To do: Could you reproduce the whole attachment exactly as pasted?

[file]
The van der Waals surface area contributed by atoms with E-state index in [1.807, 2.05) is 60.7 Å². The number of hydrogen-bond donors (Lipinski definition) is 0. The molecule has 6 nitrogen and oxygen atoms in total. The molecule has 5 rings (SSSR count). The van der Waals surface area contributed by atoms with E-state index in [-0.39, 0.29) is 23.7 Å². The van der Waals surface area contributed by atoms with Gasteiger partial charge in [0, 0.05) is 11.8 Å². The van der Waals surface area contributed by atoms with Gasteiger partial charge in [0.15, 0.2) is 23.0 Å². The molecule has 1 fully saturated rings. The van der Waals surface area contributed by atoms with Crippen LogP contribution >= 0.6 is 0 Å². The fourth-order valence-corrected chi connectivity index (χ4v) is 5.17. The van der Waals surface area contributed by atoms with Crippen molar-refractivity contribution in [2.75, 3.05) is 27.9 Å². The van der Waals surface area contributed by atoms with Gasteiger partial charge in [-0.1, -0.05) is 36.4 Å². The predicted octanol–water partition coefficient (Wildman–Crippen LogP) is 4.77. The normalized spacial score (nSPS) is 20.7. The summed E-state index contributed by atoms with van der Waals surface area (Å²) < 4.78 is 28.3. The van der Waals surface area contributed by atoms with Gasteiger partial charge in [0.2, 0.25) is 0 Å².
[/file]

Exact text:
The van der Waals surface area contributed by atoms with E-state index in [1.807, 2.05) is 60.7 Å². The number of hydrogen-bond donors (Lipinski definition) is 0. The molecule has 6 nitrogen and oxygen atoms in total. The molecule has 5 rings (SSSR count). The van der Waals surface area contributed by atoms with E-state index in [-0.39, 0.29) is 23.7 Å². The van der Waals surface area contributed by atoms with Gasteiger partial charge in [0, 0.05) is 11.8 Å². The van der Waals surface area contributed by atoms with Gasteiger partial charge in [0.15, 0.2) is 23.0 Å². The molecule has 1 fully saturated rings. The van der Waals surface area contributed by atoms with Crippen LogP contribution >= 0.6 is 0 Å². The fourth-order valence-corrected chi connectivity index (χ4v) is 5.17. The van der Waals surface area contributed by atoms with Crippen molar-refractivity contribution in [2.75, 3.05) is 27.9 Å². The van der Waals surface area contributed by atoms with Gasteiger partial charge in [-0.1, -0.05) is 36.4 Å². The predicted octanol–water partition coefficient (Wildman–Crippen LogP) is 4.77. The normalized spacial score (nSPS) is 20.7. The summed E-state index contributed by atoms with van der Waals surface area (Å²) < 4.78 is 28.3. The van der Waals surface area contributed by atoms with Gasteiger partial charge in [0.2, 0.25) is 0 Å².